Migration – including emigrants and returnees - has played a key role in setting the Jewish-Arab demographic balance. 20,000 Olim (immigrants) arrived in 2007, 16,000 in 2008, 15,000 in 2009 and 16,000 are expected to arrive in 2010. The number of returning expatriates has increased: 11,000-12,000 annually, equaling the number of emigrants (10% of whom are Israeli Arabs). Therefore, Israel’s Jewish population benefits from a 16,000 net annual immigration.
The rate of net-immigration is expected to rise significantly due to economy-driven migration. According to a recent Australian study, Israel has fared economically – during the global economic meltdown - better than most countries. Immigration to Israel has been generated, usually, from countries with a lower GDP per capita. The last two years have improved Israel’s GDP per capita in relation to most countries, including Russia, Ukraine, Argentina, France, Britain and even the USA, which are platforms of prospective Aliya (immigration to Israel). Israel’s IRS Rule # 169 entices immigration of wealthy Jews and the return of wealthy expatriates. In addition, Israel has activated a special incentive plan to absorb former “brain drain” emigrants. Consequently, one can assume that the level of net annual immigration will be – at least – 20,000 and that the proportion of Israel’s Arab population will decrease gradually.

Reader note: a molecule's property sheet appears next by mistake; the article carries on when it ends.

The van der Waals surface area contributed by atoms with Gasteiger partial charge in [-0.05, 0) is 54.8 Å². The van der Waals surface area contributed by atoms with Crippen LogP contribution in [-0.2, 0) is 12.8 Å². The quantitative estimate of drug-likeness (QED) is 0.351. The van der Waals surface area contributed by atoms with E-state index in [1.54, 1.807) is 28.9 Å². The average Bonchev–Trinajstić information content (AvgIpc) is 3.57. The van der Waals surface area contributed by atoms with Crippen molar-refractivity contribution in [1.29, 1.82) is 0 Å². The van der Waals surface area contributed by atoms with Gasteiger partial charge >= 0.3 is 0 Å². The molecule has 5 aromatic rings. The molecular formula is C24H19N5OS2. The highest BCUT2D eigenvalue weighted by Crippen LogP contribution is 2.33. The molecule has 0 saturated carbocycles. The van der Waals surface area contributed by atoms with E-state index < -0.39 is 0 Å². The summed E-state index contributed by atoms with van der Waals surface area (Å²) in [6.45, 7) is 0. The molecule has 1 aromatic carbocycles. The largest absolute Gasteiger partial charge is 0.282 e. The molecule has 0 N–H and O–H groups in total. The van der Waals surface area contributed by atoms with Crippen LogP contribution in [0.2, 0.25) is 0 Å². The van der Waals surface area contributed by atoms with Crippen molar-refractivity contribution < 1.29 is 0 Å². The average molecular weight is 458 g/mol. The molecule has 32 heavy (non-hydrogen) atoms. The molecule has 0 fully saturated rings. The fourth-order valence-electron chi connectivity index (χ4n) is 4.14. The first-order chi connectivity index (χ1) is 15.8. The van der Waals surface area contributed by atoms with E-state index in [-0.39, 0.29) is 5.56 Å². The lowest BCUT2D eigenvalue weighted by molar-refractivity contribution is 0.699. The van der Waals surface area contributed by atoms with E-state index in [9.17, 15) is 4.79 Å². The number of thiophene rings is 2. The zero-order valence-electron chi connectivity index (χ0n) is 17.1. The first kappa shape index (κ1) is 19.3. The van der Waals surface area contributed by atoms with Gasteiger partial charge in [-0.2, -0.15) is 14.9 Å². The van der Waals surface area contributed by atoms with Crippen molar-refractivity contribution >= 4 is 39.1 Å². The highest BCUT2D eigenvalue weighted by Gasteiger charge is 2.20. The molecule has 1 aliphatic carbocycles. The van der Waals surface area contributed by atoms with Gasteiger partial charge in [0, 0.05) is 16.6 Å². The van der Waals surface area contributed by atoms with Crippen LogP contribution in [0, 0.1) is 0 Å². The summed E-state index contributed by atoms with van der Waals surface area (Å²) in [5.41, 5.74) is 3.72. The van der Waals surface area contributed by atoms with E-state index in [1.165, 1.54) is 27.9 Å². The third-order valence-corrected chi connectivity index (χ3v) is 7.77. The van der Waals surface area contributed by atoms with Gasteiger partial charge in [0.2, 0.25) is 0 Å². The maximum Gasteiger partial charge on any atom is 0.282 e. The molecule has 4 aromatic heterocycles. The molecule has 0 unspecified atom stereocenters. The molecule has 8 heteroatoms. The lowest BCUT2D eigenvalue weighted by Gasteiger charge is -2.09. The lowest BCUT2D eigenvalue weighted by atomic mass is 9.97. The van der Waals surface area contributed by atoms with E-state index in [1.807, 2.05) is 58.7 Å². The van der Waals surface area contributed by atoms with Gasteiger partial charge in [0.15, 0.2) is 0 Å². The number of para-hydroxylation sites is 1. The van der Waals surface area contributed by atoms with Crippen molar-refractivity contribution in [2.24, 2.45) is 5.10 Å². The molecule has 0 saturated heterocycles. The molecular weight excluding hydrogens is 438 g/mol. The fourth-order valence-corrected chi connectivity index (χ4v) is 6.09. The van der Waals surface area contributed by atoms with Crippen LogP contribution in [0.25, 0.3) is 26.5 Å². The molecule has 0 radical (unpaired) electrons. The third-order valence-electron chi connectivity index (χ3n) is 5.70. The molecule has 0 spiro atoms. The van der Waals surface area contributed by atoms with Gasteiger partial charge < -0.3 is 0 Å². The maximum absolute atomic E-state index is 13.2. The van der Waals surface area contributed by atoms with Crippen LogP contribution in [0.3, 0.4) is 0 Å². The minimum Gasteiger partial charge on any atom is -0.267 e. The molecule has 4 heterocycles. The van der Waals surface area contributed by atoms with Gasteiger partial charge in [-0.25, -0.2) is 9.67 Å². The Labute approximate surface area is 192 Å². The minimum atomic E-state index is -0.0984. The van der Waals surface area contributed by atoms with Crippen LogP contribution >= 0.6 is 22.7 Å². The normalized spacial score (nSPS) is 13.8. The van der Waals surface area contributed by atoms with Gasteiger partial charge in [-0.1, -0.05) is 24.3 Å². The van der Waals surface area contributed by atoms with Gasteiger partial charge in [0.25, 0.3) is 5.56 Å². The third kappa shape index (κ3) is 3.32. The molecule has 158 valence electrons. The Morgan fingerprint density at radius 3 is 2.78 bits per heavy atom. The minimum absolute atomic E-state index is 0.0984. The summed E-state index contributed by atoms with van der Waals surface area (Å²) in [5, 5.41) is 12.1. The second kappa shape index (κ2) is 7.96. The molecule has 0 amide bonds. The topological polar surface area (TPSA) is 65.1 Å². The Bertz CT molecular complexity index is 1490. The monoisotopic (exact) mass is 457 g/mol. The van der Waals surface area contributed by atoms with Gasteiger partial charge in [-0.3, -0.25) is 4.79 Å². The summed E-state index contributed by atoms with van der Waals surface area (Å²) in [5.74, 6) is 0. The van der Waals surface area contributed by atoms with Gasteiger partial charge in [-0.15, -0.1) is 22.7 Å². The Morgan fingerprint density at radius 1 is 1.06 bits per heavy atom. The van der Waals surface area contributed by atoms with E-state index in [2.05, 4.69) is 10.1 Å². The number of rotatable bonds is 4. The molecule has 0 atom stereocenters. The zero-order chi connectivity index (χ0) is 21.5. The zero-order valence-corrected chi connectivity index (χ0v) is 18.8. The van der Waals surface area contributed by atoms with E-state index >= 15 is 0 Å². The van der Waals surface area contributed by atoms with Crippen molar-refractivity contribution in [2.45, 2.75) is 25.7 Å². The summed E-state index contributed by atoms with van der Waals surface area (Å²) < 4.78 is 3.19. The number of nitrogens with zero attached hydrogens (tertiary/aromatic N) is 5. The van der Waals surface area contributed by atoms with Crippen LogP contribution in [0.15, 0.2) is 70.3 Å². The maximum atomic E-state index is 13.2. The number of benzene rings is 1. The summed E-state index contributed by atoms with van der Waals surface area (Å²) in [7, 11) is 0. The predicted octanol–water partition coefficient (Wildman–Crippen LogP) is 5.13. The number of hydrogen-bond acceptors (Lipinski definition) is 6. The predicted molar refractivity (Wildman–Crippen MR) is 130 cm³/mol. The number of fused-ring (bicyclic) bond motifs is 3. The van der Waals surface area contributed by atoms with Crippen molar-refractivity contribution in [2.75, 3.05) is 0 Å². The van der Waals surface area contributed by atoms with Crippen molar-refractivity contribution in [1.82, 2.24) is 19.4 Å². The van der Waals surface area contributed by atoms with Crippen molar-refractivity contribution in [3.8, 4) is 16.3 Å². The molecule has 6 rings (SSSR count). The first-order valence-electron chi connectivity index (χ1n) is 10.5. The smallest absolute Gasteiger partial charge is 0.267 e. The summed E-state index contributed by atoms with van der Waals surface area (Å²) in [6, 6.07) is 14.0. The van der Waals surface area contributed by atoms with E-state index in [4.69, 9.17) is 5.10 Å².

The substantial decline in Arab fertility – which also characterizes all Muslim countries - has been a derivative of rapid and successful modernity/Westernization process. Israeli Arabs have been impressively integrated into Israel’s infrastructures of education, medicine, health, employment, finance, trade, agriculture, arts, culture, politics and sports. Arab women study more years and minimize teen-pregnancy. They develop career mentality, experience less reproductive years and their median wedding-age has peaked. Israeli Arab life-expectancy has reached an all-time high, which has expanded the older Arab population, thus increasing death-rate and decreasing natural growth rate (birth rate minus death rate).
According to a Gallup study, Jewish and Arab fertility preferences trend toward conversion, with the Jewish preference trending upward and the Arab preference trending downward.